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April 2, 2014

Former McDonald's store managers say they withheld employees' wages

CHICAGO — Two former McDonald's store managers, assisting with a campaign to raise pay for fast-food workers, said they helped withhold employees' wages at the restaurant chain after facing pressure to keep labor costs down.

The ex-managers, who came forward as part of an effort backed by worker advocacy group Fast Food Forward, said they engaged in tactics such as asking employees to continue working after they clocked out or adding unpaid breaks to time sheets. They took the steps to avoid exceeding a store's strict goals for wage expenses, said Lakia Williams, a former assistant manager at a McDonald's in Charleston, S.C..

"There was so much pressure," she said in an interview. "It's not only the franchisees group and the general managers, it is corporate. It's something internal, it's something deeper, and it's something that has been going on for years."

Williams said she would ask employees to work for an hour or two after they clocked out. She needed them to help clean up after a busy day and would usually give them $20 of her own money to compensate, Williams said. Kwanza Brooks, a manager who worked at McDonald's stores in North Carolina and Maryland, said she amended time sheets to keep labor costs down.

In response to the ex-managers' comments, McDonald's said it takes action to resolve pay concerns in its company-owned restaurants and trusts its franchisees to do the same.

"McDonald's and our independent owner-operators share a concern and commitment to the well-being and fair treatment of all people who work in McDonald's restaurants," Heather Oldani, a spokeswoman for the Oak Brook, Ill.-based company, said in an emailed statement. "Whether employed by McDonald's or by our independent owner-operators, employees should be paid correctly."

The new allegations follow a wave of lawsuits in March claiming that McDonald's workers were being idled without pay for minutes and hours at work during slow periods, in violation of U.S. and state labor laws. Some workers also allege that McDonald's requires them to pay for their uniforms, driving their pay below legal minimums. On the day the lawsuits were filed, McDonald's said it was reviewing the allegations and would take necessary actions.

Contact information for the two managers was provided by BerlinRosen, a public-relations firm that is managing the media effort for Fast Food Forward. The advocacy group, which has received funding from the Service Employees International Union, also commissioned a survey on fast-food wages as part of the campaign.

Williams and Brooks are just two former managers at a chain with 14,200 U.S. locations, and almost 90 percent of those restaurants are owned by franchisees, meaning McDonald's itself has less control over them.

"McDonald's and our owner-operators employ separately but in total over 750,000 workers in the United States, and we caution against drawing broad conclusions based on a small, random informal sampling," Oldani said in her statement.

Still, the problem of workers getting their wages squeezed is widespread, said Nelson Lichtenstein, director of the Center for the Study of Work, Labor, and Democracy at the University of California, Santa Barbara. While most costs are contractual, such as food expenses and rent, labor is one area that can and does get cut, he said.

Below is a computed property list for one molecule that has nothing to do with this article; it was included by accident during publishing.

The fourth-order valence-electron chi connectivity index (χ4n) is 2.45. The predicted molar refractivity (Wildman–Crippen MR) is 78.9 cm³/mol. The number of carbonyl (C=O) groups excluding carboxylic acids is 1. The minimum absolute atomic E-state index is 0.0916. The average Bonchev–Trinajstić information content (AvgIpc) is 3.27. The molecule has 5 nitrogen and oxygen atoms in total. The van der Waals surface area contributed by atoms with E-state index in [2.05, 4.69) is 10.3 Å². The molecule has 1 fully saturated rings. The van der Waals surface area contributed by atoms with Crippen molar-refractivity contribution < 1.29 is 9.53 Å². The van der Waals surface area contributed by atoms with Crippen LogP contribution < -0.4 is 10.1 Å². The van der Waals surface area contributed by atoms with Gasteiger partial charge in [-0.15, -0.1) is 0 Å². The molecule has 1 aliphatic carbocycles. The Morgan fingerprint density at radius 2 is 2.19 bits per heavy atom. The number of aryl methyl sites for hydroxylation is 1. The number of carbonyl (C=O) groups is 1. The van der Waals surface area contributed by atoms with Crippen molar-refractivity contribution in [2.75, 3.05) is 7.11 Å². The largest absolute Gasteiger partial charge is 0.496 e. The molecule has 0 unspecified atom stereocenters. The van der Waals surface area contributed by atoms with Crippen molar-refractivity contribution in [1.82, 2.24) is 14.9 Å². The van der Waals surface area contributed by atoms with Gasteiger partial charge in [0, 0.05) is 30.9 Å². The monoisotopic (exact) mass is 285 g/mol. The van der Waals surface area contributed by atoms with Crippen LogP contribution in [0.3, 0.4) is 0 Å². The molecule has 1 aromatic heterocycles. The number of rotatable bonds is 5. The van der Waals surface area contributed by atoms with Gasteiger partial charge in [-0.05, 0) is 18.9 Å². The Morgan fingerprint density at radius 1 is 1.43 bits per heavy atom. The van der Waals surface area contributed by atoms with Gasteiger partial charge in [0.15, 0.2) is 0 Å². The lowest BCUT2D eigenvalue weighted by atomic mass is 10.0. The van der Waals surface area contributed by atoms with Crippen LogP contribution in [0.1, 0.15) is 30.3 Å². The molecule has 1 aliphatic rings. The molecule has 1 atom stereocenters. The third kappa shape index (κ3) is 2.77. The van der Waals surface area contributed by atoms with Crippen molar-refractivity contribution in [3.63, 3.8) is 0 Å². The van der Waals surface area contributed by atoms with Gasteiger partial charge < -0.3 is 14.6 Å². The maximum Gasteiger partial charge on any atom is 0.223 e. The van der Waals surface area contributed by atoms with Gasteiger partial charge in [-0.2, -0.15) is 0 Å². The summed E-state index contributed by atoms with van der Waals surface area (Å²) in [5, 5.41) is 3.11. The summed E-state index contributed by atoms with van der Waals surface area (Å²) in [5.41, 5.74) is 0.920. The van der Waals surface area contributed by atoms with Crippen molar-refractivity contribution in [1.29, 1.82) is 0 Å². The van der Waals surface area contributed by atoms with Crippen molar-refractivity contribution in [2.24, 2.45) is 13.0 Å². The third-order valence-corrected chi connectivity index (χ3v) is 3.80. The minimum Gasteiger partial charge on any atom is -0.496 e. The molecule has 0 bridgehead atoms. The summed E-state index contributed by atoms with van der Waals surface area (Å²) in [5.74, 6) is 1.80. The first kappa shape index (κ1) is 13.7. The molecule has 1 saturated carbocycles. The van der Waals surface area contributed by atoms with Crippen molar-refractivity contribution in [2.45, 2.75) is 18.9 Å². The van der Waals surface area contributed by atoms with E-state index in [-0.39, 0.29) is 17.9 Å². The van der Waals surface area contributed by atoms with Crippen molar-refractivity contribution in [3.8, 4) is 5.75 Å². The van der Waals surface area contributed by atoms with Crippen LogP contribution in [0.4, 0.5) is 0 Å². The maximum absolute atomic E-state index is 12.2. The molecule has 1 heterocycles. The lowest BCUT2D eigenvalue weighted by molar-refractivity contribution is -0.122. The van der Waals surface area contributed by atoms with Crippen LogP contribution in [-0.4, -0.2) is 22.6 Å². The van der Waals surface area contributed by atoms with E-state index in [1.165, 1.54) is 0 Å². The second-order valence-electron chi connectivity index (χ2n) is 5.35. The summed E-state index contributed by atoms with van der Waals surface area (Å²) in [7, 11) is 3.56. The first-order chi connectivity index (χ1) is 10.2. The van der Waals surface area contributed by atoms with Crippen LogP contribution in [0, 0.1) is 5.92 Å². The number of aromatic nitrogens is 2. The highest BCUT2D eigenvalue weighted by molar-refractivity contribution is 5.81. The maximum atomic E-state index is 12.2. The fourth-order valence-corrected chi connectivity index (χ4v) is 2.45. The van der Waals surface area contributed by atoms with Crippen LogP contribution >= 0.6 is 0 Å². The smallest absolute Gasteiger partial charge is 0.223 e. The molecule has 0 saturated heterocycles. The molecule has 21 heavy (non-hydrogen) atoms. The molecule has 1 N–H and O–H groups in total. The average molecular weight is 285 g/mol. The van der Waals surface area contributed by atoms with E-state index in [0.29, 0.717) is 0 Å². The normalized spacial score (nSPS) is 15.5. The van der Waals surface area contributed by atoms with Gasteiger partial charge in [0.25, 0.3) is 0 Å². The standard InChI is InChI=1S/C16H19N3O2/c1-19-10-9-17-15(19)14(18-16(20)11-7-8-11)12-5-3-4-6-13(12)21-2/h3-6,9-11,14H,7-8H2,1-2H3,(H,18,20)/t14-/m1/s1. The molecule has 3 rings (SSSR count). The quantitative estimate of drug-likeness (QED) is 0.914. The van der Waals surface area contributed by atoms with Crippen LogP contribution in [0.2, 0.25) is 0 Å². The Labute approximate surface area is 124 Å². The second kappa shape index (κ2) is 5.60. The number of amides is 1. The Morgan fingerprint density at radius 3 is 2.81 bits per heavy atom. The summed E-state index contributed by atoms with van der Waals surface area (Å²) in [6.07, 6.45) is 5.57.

"Wage theft is endemic in this whole retail, restaurant world," Lichtenstein said in an interview. "It's built into the system."

In the study commissioned by Fast Food Forward, about 89 percent of current and recent fast-food workers said they had their wages stolen. That included employees at McDonald's, Burger King Worldwide and Wendy's, the three largest U.S. burger chains. The survey, conducted by Washington-based Hart Research Associates, polled 1,088 people who had worked in fast food within the past three months.

Alix Salyers, a spokeswoman for Miami-based Burger King, said her company hasn't reviewed the survey. Moreover, Burger King doesn't make scheduling or wage decisions for its franchisees, who own and operate almost all of the company's restaurants, she said. Bob Bertini, a spokesman for Dublin, Ohio-based Wendy's, declined to comment.

Outcry over fast-food pay has led thousands of restaurant workers to protest in cities across the U.S., demanding wages of $15 an hour and the right to form a union.

The U.S. federal minimum wage is $7.25 an hour, and President Obama has asked Congress to raise that to $10.10. Some states require higher pay than the current national minimum. Fast-food workers in America make about $9 an hour, or $18,720 a year, if they work full time, according to data from the Bureau of Labor Statistics.

Williams, who made $8.50 an hour at McDonald's, said she quit in July 2012 after seeing her own wages get squeezed. She had to work off the clock about three or four hours a week, Williams said. The 30-year-old is now at Hardee's, where she earns $9.75 an hour and has more flexibility to go back to school to be a medical assistant. Brooks and Williams said they weren't paid by Fast Food Forward to speak out.

Brooks, 37, a former shift manager, worked at McDonald's restaurants in Charlotte, N.C., and Baltimore from 2000 to 2005 and from 2008 to 2012. During that time, she saw other managers withhold wages too, Brooks said.

"I didn't like the way the store was run," she said. "If you see things that are not right - I didn't want to deal with it anymore."



 

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